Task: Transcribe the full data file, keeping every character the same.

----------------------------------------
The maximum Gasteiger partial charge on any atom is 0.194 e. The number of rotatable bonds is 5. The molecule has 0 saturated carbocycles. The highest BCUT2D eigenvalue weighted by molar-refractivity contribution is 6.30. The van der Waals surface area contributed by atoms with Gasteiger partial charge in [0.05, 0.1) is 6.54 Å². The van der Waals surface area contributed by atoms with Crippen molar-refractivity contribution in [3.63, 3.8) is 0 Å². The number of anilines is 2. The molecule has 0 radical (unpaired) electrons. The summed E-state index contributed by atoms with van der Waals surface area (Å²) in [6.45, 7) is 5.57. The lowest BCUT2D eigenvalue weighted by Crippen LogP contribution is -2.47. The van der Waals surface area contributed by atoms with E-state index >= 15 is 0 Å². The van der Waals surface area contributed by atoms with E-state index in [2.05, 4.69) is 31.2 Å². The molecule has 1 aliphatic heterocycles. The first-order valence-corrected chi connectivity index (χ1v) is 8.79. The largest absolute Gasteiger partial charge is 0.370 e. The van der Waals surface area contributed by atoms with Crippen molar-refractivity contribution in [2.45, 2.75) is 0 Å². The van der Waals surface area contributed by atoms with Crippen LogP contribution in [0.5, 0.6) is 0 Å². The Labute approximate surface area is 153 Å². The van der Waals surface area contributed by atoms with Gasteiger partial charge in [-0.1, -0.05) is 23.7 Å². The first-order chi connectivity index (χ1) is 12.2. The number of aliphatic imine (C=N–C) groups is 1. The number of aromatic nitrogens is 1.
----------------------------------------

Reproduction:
The maximum Gasteiger partial charge on any atom is 0.194 e. The number of rotatable bonds is 5. The molecule has 0 saturated carbocycles. The highest BCUT2D eigenvalue weighted by molar-refractivity contribution is 6.30. The van der Waals surface area contributed by atoms with Gasteiger partial charge in [0.05, 0.1) is 6.54 Å². The van der Waals surface area contributed by atoms with Crippen molar-refractivity contribution in [3.63, 3.8) is 0 Å². The number of anilines is 2. The molecule has 0 radical (unpaired) electrons. The summed E-state index contributed by atoms with van der Waals surface area (Å²) in [6.45, 7) is 5.57. The lowest BCUT2D eigenvalue weighted by Crippen LogP contribution is -2.47. The van der Waals surface area contributed by atoms with E-state index >= 15 is 0 Å². The van der Waals surface area contributed by atoms with E-state index in [2.05, 4.69) is 31.2 Å². The molecule has 1 aliphatic heterocycles. The first-order valence-corrected chi connectivity index (χ1v) is 8.79. The largest absolute Gasteiger partial charge is 0.370 e. The van der Waals surface area contributed by atoms with Crippen molar-refractivity contribution in [2.45, 2.75) is 0 Å². The van der Waals surface area contributed by atoms with Crippen LogP contribution in [0.5, 0.6) is 0 Å². The Labute approximate surface area is 153 Å². The van der Waals surface area contributed by atoms with Gasteiger partial charge in [-0.1, -0.05) is 23.7 Å². The first-order chi connectivity index (χ1) is 12.2. The number of aliphatic imine (C=N–C) groups is 1. The number of aromatic nitrogens is 1.